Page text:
This is the eleventh and penultimate installment of ComicsAlliance Vs. AvX, our unofficial scorecard for Marvel's big summer publishing event, Avengers Vs. X-Men. This issue we welcome back writer Brian Michael Bendis and artist Olivier Coipel, the same creative team that started much of this madness with House of M all the way back in 2005.

The story so far: The Phoenix Force was coming back and Cyclops said, "Yay, this will fix everything," and Captain America said, "Boo, this will destroy everything." The Avengers stole Hope, the Phoenix host, from the X-Men and disrupted the Phoenix's arrival, forcing it to split its power between five X-Men. They used that power to repair the world, but with great power comes great crazy-crazy. Namor, Colossus and Illyana were stripped of their power, leaving Emma Frost and Cyclops at the top of the crazy god food chain. Now the X-Men and the Avengers have joined forces to bring them down.

Round eleven! Are you ready, Steve? Uh-huh. Tony? Yeah. Chuck? Okay. Well all right, fellas! Let's go!

Avengers Vs. X-Men #11

Story: Jason Aaron, Brian Michael Bendis, Ed Brubaker, Jonathan Hickman and Matt Fraction

Script: Brian Michael Bendis

Artists: Olivier Coipel, Mark Morales, Laura Martin

Opening Score: Avengers 241 / X-Men 170

Brian Bendis has been the architect of the Avengers side of the Marvel Universe for the better part of a decade now, and with AvX he's essentially handing over the reins of that book so he can take on the new flagship X-Men title, All-New X-Men.

Of course, his favorite thing to do on the Avengers book was to make a big hullabaloo about collecting new Avengers even if he didn't have stories he wanted to tell about them, so it's fitting that he gets one last shot at that, as this issue opens with Captain America approaching the Hulk and saying, "Look, you're in the movie. We really need you in the main Avengers title or people coming in to stores are going to be confused and might accidentally pick up Amethyst: Princess of Gemworld. Do me a solid, bro."

Part of Cap's pitch to the Hulk is that he'll join because of "our history together." Hulk does not at this point look over Cap's shoulder at Iron Man and say, "You mean the history where that guy put me in a rocket ship and fired me into space?" He'd be fully entitled to bring that up. In fact all the Avengers in the Illuminati voted in favor of Hulk's exile, while all the X-Men in the Illuminati voted no or were absent. So, yeah, the Avengers totally seem like the people he should hang with.

Namor and Charles get awarded ten points each retroactively for never ejecting Hulk into space.

Current Score: Avengers 241 / X-Men 190

You may recall that after last issue I said that I was no longer counting Cyclops and Emma as X-Men. Cap makes the same distinction this issue, and the roster page itself places the Phoenix Five separate from the X-Men, so I consider that motion carried. The X-Men will no longer be punished for Cyclops' thong.

Now, on with the business. Southern belle Sookie Stackhouse is standing in a field calling on the fairies to open the portal to their secret sanctuary where... sorry, no, crossed wires. Southern belle Rogue is standing in a field calling on the Avengers to open the portal to their secret sanctuary where Iron Man, Spider-Man, Black Widow, etc. spend their days wearing cute little outfits and learning dance routines. (I'm extrapolating here. If you're not up to date on True Blood this will be meaningless. Lila Cheney: for or against?)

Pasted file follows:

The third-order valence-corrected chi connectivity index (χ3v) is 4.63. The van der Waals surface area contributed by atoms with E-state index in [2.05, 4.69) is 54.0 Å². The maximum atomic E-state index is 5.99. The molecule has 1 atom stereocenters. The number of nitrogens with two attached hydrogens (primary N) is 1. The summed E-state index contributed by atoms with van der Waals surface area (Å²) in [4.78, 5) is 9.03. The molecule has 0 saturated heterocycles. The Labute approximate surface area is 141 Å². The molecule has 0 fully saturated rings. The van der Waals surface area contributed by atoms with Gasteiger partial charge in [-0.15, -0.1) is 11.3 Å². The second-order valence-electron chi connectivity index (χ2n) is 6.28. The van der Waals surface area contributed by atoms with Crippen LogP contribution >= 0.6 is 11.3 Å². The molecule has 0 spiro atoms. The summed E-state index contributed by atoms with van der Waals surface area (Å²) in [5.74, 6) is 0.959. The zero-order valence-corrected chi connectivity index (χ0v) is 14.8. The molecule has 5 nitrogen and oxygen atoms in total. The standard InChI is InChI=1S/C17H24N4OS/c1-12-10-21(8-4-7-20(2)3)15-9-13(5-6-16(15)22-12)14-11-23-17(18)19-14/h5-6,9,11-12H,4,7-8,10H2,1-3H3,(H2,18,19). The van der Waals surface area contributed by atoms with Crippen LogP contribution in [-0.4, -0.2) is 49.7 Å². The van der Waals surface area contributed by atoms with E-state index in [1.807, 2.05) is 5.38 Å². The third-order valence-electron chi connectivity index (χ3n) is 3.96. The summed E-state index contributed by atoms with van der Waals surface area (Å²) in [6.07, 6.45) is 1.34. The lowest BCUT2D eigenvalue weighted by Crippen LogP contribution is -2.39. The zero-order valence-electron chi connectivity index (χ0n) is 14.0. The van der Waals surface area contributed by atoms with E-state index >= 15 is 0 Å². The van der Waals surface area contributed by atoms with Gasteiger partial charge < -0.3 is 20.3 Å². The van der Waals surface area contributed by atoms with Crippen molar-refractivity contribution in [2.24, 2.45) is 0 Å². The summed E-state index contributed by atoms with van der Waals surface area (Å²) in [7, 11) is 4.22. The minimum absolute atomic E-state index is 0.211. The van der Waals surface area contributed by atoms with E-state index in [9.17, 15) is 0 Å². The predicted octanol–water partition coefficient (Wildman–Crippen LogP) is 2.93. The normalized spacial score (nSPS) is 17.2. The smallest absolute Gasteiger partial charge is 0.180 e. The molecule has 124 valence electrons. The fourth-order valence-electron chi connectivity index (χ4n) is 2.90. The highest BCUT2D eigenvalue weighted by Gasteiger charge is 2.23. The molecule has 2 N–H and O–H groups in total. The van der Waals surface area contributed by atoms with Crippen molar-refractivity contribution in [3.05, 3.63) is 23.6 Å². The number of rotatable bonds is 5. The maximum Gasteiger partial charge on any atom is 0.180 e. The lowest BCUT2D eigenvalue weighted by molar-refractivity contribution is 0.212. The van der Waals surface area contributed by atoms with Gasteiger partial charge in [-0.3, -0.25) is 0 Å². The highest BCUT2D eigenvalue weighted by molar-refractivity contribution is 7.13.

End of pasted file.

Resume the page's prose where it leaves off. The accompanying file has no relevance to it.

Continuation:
Charles Xavier, the last reasonable man in the Marvel Universe, is there to welcome Rogue and the other X-Men to the sanctuary, leading to superheroes coming together on a hillside in a weird reconstruction of the 1971 Coke ad, "I'd Like To Teach The World To Sing." Except, obviously, there are more women and visible minorities in that ad.

This also gives us a panel of Bobby Drake saying Scott has been "like a brother" to him, while Scott's actual brother (and Bobby's occasional rival) stands awkwardly behind him, possibly wondering if this would be a bad time to smack Bobby upside the head for being a dick. I'm going to give the X-Men five points here for having more interesting intra-team dynamics than the Avengers. The X-Men are all friends on Facebook; the Avengers are all connections on LinkedIn.

Another ten points to the X-Men for being the bigger team and stepping up to extend the olive branch. I think this is the first time the two teams have met in this series without starting a fight, and credit for that goes to the X-Men for coming in peace, and to Xavier for being the voice of conciliation whose mere presence seems to stop Tony Stark running to the lab to make Psylockebuster armor, Gambitbuster armor, Cannoballbuster armor, etc. The Gambitbuster armor would probably just involve putting Pepper Potts in lingerie. (And yes, I know I just said Cannonballbuster.)

I want to give special Kudos to Coipel at this point because his every group shot panel is a masterclass in superhero body diversity. This is a guy who really understands how to distinguish one silhouette from another.

By the way, which tie-in book do I read to explain how Spider-Man is able to stand up and walk around after being beaten to jam by Cosmiclossus two issues ago?

Current Score: Avengers 241 / X-Men 205

Over on the sprawling sugar cube city of Utopia, Emma and Scott are heading for an inevitable break-up. It's basically the "do you want to see other people?"; "No, but the fact that you'd even say that tells me that you want to" conversation, but with cosmic powers and the temptation to destroy the world and remake it in their image. Just as things get really heated (Emma is actually on fire), Scott gets an incoming call from Charles Xavier. In his head.

Charles and Scott have a chat on a beach, and Charles says he has the power to shut Cyclops down. If I've understood correctly, he's already inside Scott's head and has shielded the presence of the assembled Xvengers from him. I'm not at all clear on how it's possible for even Charles to dupe a Phoenix, but this is how these Marvel events tend to go. They throw everything at a problem. They fail. They do it again. They succeed. House of M, Civil War, Secret Invasion, Fear Itself; the heroes always fail and fail until the end of the story approaches and then they succeed, and it's never really clear what turned the tide other than narrative inevitability.